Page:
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Salisbury Kiwanis Club honors eight more with centennial awards

SALISBURY — When the Kiwanis Club on Friday named Nick Means one of its centennial award winners, the F&M Bank development officer and North Rowan High coach wanted to honor two other important community leaders.

Means asked Alisha Byrd-Clark to join him as he spoke about her husband, Alex Clark, who died Saturday at the age of 49. Clark used his life history to mentor young men in the Salisbury area and, with Byrd-Clark, formed two companion nonprofits — COMPASS and Gemstones Academy. As the couple, both before and after their marriage, mentored local boys and girls, they also gave away thousands of dollars in college scholarships.

“She has talked about the importance of pouring into the youth. If you don’t have anyone pouring into you, you’re going to become empty,” Means said as he asked Byrd-Clark to join him at the front of the room. “I want to thank her for helping me become the man that I am today and to honor her husband, brother Alex Clark.”

Means left the audience with a quote: “Whenever you’re dealing with children, be who you needed when you were their age.”

The Salisbury Kiwanis Club, celebrating its 100th anniversary this year, plans to present 100 awards to local folks, dead or alive, who exemplify its mission: a group of volunteers “dedicated to improving the world one child and one community at a time.” Friday represented the second set of awardees.

Means was nominated for the award because of his work with North Rowan High as a football and basketball coach and for his work with Man Up Monday, a program where groups of local men spend time with students who may not otherwise have male role models in their lives.

A nomination form for Means said he “is an excellent example of making a difference” one child at a time.

Others awarded Friday were:

• Mike Jacobson was nominated for his 10 years as a volunteer at Faith Elementary School. He retired from Duke Energy and concentrates his volunteer efforts on lower grades. He eats lunch with students, brings doughnuts and games for their enjoyment and is well-known by the teachers and staff and students at the school. He’s fondly called “Mr. Mike.”

• The late Charles R. “Chuck” Dunlap, who died in January, was nominated for his work in the North Rowan community and for his legacy as the high school’s “Music Man.” From 1958 to 2000, he was North Rowan High School’s first and only band director. The band program grew to one of the largest in the country and performed across the nation, too. A letter to the editor published Feb. 6 in the Salisbury Post (“North Rowan’s Dunlap will be missed in community”) said “he kept many students out of trouble by giving them a purpose and making them work hard through endless practice and discipline.”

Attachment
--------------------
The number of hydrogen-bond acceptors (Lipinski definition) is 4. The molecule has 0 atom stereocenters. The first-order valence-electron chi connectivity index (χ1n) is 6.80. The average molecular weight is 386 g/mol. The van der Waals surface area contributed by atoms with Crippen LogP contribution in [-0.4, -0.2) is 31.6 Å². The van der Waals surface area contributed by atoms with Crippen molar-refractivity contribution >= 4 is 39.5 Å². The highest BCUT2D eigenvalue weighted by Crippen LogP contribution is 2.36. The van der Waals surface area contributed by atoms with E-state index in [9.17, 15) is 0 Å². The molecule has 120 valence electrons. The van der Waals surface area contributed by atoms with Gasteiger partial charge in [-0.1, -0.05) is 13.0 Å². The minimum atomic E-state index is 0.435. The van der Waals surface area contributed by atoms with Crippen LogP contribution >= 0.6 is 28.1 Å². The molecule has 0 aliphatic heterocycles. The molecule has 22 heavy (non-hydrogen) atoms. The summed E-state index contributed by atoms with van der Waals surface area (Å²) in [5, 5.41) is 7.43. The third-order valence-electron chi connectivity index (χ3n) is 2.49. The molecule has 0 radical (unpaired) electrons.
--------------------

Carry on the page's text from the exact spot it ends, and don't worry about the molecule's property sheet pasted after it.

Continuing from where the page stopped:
• April Kuhn, the chief legal officer for Rowan-Salisbury Schools, was nominated for her career and work in education. She has worked for the school system since 2015 and as a labor and education consultant for the N.C. Association of Educators. She also was managing member of a Mooresville-based law firm from 2013 to 2016. Kuhn’s nomination form said she “is dedicated to the inclusion of all children in our school district. She thinks deeply about the services needed for children of trauma, children who are hungry and children who need extra support to participate.”

• Frances Simpson was nominated, in part, for her hours of volunteer work at Shive Elementary School. She’s logged more than 500 hours per school year as a volunteer at Shive since 2017. She also worked full time in Rowan-Salisbury Schools for 30 years. She’s taught Sunday school for 30 years and helped fundraise for 18 years with the Sweet Potato Queens for Relay for Life and Wallace Cancer Institute. Simpson’s nomination form said she “combines her caring for children with her enthusiastic effervescent personality.”

• Jason Walser was nominated for being “the epitome of service to the community,” including serving on the Smart Start Rowan Board of Directors and its committees for 20 years. He also served as interim board chair for a time. Presently, Walser works for the Robertson Family Foundation, where a portion of his work lately has been focused on seeing Bell Tower Green Park in downtown Salisbury to completion.

• Cassandra Rankin was nominated for her years of work as the family services coordinator at Prevent Child Abuse Rowan. Rankin’s nomination form said she is a “beacon of hope” and supports families through every part of the process where a child requires a forensic interview due to concerns of abuse. “Her position often requires a great deal of work behind the scenes with little formal recognition,” her nomination form said. “Countless children and their families have been lifted up through Ms. Rankin’s work.”

• Norma Honeycutt, who works as executive director of Partners in Learning, was nominated by several different people. Those who nominated Honeycutt said she’s passionate about supporting children and families; works one on one with children in their homes so they can receive support and therapy they need; uses her own money to buy toys, books, clothing or other supplies for families; and “goes above and. beyond to make a positive impact in children’s lives.

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